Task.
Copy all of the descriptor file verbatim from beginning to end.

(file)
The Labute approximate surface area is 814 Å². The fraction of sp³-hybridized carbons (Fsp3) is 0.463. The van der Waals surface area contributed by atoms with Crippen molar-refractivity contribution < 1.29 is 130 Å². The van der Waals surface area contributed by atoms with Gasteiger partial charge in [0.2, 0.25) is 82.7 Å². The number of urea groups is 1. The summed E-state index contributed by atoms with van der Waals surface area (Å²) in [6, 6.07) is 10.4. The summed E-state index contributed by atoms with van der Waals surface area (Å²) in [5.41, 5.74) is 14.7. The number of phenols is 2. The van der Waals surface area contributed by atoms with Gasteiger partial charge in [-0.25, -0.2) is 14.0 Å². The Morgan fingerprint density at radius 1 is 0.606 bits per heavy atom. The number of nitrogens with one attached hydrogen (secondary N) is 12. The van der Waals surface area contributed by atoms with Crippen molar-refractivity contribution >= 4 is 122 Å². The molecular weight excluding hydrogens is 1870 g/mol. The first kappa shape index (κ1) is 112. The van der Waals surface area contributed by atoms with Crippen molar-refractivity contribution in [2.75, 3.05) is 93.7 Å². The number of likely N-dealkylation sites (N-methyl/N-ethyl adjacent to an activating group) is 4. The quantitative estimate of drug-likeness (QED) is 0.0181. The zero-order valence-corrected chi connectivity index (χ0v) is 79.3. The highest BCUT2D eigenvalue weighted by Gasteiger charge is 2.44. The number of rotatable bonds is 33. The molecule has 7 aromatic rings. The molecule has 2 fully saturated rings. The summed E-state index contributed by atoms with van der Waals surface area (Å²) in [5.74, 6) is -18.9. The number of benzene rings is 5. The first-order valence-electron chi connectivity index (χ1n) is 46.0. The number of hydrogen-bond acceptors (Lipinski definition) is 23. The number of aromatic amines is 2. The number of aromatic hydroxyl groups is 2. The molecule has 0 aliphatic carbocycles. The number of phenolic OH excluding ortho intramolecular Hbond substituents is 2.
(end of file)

The Labute approximate surface area is 814 Å². The fraction of sp³-hybridized carbons (Fsp3) is 0.463. The van der Waals surface area contributed by atoms with Crippen molar-refractivity contribution < 1.29 is 130 Å². The van der Waals surface area contributed by atoms with Gasteiger partial charge in [0.2, 0.25) is 82.7 Å². The number of urea groups is 1. The summed E-state index contributed by atoms with van der Waals surface area (Å²) in [6, 6.07) is 10.4. The summed E-state index contributed by atoms with van der Waals surface area (Å²) in [5.41, 5.74) is 14.7. The number of phenols is 2. The van der Waals surface area contributed by atoms with Gasteiger partial charge in [-0.25, -0.2) is 14.0 Å². The Morgan fingerprint density at radius 1 is 0.606 bits per heavy atom. The number of nitrogens with one attached hydrogen (secondary N) is 12. The van der Waals surface area contributed by atoms with Crippen molar-refractivity contribution >= 4 is 122 Å². The molecular weight excluding hydrogens is 1870 g/mol. The first kappa shape index (κ1) is 112. The van der Waals surface area contributed by atoms with Crippen molar-refractivity contribution in [2.75, 3.05) is 93.7 Å². The number of likely N-dealkylation sites (N-methyl/N-ethyl adjacent to an activating group) is 4. The quantitative estimate of drug-likeness (QED) is 0.0181. The zero-order valence-corrected chi connectivity index (χ0v) is 79.3. The highest BCUT2D eigenvalue weighted by Gasteiger charge is 2.44. The number of rotatable bonds is 33. The molecule has 7 aromatic rings. The molecule has 2 fully saturated rings. The summed E-state index contributed by atoms with van der Waals surface area (Å²) in [5.74, 6) is -18.9. The number of benzene rings is 5. The first-order valence-electron chi connectivity index (χ1n) is 46.0. The number of hydrogen-bond acceptors (Lipinski definition) is 23. The number of aromatic amines is 2. The number of aromatic hydroxyl groups is 2. The molecule has 0 aliphatic carbocycles. The number of phenolic OH excluding ortho intramolecular Hbond substituents is 2.